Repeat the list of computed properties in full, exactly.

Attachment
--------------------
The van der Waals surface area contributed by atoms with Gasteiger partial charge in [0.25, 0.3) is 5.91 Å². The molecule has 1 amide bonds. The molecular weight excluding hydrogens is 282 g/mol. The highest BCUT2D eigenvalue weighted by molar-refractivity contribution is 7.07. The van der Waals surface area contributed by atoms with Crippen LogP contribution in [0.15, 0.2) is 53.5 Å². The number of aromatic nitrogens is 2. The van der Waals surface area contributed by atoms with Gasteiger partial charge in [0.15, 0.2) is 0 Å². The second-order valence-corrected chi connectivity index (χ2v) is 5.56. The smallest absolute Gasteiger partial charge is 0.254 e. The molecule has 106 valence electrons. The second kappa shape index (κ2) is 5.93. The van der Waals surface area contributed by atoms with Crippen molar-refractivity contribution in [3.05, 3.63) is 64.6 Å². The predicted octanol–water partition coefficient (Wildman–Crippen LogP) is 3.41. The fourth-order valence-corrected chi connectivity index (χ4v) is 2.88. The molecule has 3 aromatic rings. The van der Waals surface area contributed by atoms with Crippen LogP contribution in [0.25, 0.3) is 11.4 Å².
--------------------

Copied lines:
The van der Waals surface area contributed by atoms with Gasteiger partial charge in [0.25, 0.3) is 5.91 Å². The molecule has 1 amide bonds. The molecular weight excluding hydrogens is 282 g/mol. The highest BCUT2D eigenvalue weighted by molar-refractivity contribution is 7.07. The van der Waals surface area contributed by atoms with Crippen LogP contribution in [0.15, 0.2) is 53.5 Å². The number of aromatic nitrogens is 2. The van der Waals surface area contributed by atoms with Gasteiger partial charge in [0.15, 0.2) is 0 Å². The second-order valence-corrected chi connectivity index (χ2v) is 5.56. The smallest absolute Gasteiger partial charge is 0.254 e. The molecule has 106 valence electrons. The second kappa shape index (κ2) is 5.93. The van der Waals surface area contributed by atoms with Crippen molar-refractivity contribution in [3.05, 3.63) is 64.6 Å². The predicted octanol–water partition coefficient (Wildman–Crippen LogP) is 3.41. The fourth-order valence-corrected chi connectivity index (χ4v) is 2.88. The molecule has 3 aromatic rings. The van der Waals surface area contributed by atoms with Crippen LogP contribution in [0.25, 0.3) is 11.4 Å².